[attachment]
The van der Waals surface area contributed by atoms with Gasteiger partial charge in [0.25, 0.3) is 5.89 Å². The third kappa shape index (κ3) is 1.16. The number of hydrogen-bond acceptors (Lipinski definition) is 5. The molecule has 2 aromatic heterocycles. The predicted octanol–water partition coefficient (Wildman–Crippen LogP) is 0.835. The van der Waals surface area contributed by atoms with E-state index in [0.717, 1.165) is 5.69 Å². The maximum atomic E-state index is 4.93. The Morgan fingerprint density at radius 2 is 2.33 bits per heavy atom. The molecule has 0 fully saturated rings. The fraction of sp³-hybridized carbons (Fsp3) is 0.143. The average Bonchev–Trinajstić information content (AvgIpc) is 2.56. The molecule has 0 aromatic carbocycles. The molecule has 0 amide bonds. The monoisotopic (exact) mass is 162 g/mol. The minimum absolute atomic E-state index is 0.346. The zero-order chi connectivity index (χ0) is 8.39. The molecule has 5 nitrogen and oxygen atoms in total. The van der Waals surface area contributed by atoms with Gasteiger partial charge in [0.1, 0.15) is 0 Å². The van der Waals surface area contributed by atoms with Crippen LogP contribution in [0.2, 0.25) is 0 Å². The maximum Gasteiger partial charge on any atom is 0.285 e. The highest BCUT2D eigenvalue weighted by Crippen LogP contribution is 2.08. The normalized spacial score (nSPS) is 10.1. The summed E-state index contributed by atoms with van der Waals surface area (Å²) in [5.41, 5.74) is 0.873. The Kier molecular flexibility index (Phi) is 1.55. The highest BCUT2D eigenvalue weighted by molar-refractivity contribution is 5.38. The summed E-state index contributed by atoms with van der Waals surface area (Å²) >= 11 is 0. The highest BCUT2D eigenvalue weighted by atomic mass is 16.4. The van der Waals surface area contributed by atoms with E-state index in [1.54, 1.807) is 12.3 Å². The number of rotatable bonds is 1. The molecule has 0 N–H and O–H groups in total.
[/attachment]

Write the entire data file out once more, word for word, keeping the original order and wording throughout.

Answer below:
The van der Waals surface area contributed by atoms with Gasteiger partial charge in [0.25, 0.3) is 5.89 Å². The third kappa shape index (κ3) is 1.16. The number of hydrogen-bond acceptors (Lipinski definition) is 5. The molecule has 2 aromatic heterocycles. The predicted octanol–water partition coefficient (Wildman–Crippen LogP) is 0.835. The van der Waals surface area contributed by atoms with E-state index in [0.717, 1.165) is 5.69 Å². The maximum atomic E-state index is 4.93. The Morgan fingerprint density at radius 2 is 2.33 bits per heavy atom. The molecule has 0 fully saturated rings. The fraction of sp³-hybridized carbons (Fsp3) is 0.143. The average Bonchev–Trinajstić information content (AvgIpc) is 2.56. The molecule has 0 aromatic carbocycles. The molecule has 0 amide bonds. The monoisotopic (exact) mass is 162 g/mol. The minimum absolute atomic E-state index is 0.346. The zero-order chi connectivity index (χ0) is 8.39. The molecule has 5 nitrogen and oxygen atoms in total. The van der Waals surface area contributed by atoms with Gasteiger partial charge in [0.1, 0.15) is 0 Å². The van der Waals surface area contributed by atoms with Crippen LogP contribution in [0.2, 0.25) is 0 Å². The maximum Gasteiger partial charge on any atom is 0.285 e. The highest BCUT2D eigenvalue weighted by Crippen LogP contribution is 2.08. The normalized spacial score (nSPS) is 10.1. The summed E-state index contributed by atoms with van der Waals surface area (Å²) in [5.41, 5.74) is 0.873. The Kier molecular flexibility index (Phi) is 1.55. The highest BCUT2D eigenvalue weighted by molar-refractivity contribution is 5.38. The summed E-state index contributed by atoms with van der Waals surface area (Å²) >= 11 is 0. The highest BCUT2D eigenvalue weighted by atomic mass is 16.4. The van der Waals surface area contributed by atoms with E-state index in [1.54, 1.807) is 12.3 Å². The number of rotatable bonds is 1. The molecule has 0 N–H and O–H groups in total.